Note: This advice is given by the CAP Executive about non-broadcast advertising. It does not constitute legal advice. It does not bind CAP, CAP advisory panels or the Advertising Standards Authority.
The CAP Code requires advertisers to hold documentary evidence to substantiate claims that consumers are likely to regard as objective and that are capable of objective substantiation (Code rule 3.7).
Code rule 3.2 states that obvious exaggerations ("puffery") and claims that the average consumer who sees the marketing communication is unlikely to take literally are allowed provided they do not materially mislead. Marketers are not expected to hold documentary evidence to prove claims which will not be regarded by consumers as objective, or capable of objective substantiation. This may include claims which consumers will interpret as an opinion about the product and service, such as “my favourite”, or those that refer to aspects of a product or service which are based on personal subjective preference, such as look, taste, or feel.
Generally superlative claims will be considered comparisons, however, if the claim is unlikely, in the context in which it appears, to have an objective meaning to consumers, the ASA may regard the claim as subjective. In 2020 The ASA considered that the claim “THE BEST SINCE 2004”, in an ad for a pillowcase would be understood as a subjective expression of Slipsilk’s opinion about their product and was therefore not capable of objective substantiation (Slip Enterprises Pty Ltd t/a Slipsilk 11 March 2020).
Marketers should be cautious when stating matters of opinion and should ensure that these will not mislead; marketing communications must not imply that expressions of opinion are objective claims (Code rule 3.6). Even if a claim is clearly a matter of opinion, the claim must not mislead. In 2005 the ASA upheld a complaint about the claim “the ultimate broadband experience”. Although it accepted the claim was the advertiser’s opinion, the ASA considered the incidence of severe customer dissatisfaction with the service was enough to make the claim misleading (Bulldog Communications Ltd, 2 March 2005).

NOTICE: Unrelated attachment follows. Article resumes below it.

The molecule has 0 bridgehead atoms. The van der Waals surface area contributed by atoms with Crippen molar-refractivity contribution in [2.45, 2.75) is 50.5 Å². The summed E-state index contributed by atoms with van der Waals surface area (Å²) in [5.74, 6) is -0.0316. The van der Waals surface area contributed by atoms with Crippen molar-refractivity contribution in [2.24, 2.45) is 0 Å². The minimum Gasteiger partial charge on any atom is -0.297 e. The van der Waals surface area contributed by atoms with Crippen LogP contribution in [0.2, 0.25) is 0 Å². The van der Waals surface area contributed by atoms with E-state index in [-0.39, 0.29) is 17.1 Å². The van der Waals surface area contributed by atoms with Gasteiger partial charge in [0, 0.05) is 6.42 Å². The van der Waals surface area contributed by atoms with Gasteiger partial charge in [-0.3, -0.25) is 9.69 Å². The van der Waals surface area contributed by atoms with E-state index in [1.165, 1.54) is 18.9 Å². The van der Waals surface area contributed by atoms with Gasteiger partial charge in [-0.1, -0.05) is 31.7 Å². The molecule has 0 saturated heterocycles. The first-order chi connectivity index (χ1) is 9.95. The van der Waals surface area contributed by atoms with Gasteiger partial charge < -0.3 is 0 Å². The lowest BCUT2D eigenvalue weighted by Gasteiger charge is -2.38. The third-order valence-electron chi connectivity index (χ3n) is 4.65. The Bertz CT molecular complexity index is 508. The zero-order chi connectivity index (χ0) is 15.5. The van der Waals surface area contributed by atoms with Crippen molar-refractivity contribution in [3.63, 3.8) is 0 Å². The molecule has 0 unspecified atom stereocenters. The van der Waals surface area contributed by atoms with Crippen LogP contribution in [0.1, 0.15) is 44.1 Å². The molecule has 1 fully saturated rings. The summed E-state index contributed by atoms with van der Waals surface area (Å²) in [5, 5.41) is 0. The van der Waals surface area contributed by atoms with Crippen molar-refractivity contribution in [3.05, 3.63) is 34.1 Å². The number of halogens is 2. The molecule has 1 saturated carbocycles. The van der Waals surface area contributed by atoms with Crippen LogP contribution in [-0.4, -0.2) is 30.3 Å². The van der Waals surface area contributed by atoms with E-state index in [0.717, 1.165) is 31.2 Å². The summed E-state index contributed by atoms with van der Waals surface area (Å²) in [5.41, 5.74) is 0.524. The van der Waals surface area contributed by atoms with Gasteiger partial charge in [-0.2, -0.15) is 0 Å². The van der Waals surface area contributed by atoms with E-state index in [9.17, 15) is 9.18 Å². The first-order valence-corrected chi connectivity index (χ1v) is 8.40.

Marketers should not try to present objective claims as subjective opinions. For example, by putting quotation marks round an objective claim, prefixing a claim with “users thought” or making objective claims in testimonials. Even if a claim is presented as an opinion, if it is an objective claim it must be supported by evidence which substantiates the claim (rule 3.7).
Testimonials expressing opinions may be used but, if they relate to a claim that can be measured objectively (for example, a product’s efficacy), the claim should be supported with independent evidence of its accuracy. An ad for CEASE therapy which included testimonials was upheld by the ASA, who considered that visitors to the website would understand the claims in the testimonial as factual, and as relating to the objective benefits of CEASE therapy. They therefore considered that the ad made claims for the efficacy of CEASE therapy in treating autism, and they had no evidence to support this claim (Teddington Homeopathy, 22 July 2015). See Testimonials and endorsements.
Some claims might be considered subjective in one context but objective in another. the ASA has considered claims such as “best”, “favourite” (best-selling) and “ultimate” (best-performing) objective in some contexts but subjective in others. See Types of claim: Best and Types of claim: Best-selling. Marketers should read the guidance on Comparisons: general, before making claims which may be considered comparisons.
Certain types of claims, such as those made by pressure groups, charities or campaigners are likely to promote one point of view over another. Such groups are not obliged to present a balance of for and against arguments in their ads, and the Code states that the ASA does not arbitrate between conflicting ideologies. If marketers are obviously expressing opinions about their beliefs, the ASA is unlikely to intervene unless marcoms mislead or offend (Lydd Airport Action Group, 27 June 2007). However, marketers are still expected to ensure their claims are accurate and backed by evidence (Friends of the Earth Ltd, 10 July 2019 and Both Lives Matter, 2 August 2017).
See also Substantiation, and Types of claims: Obvious exaggerations and puffery.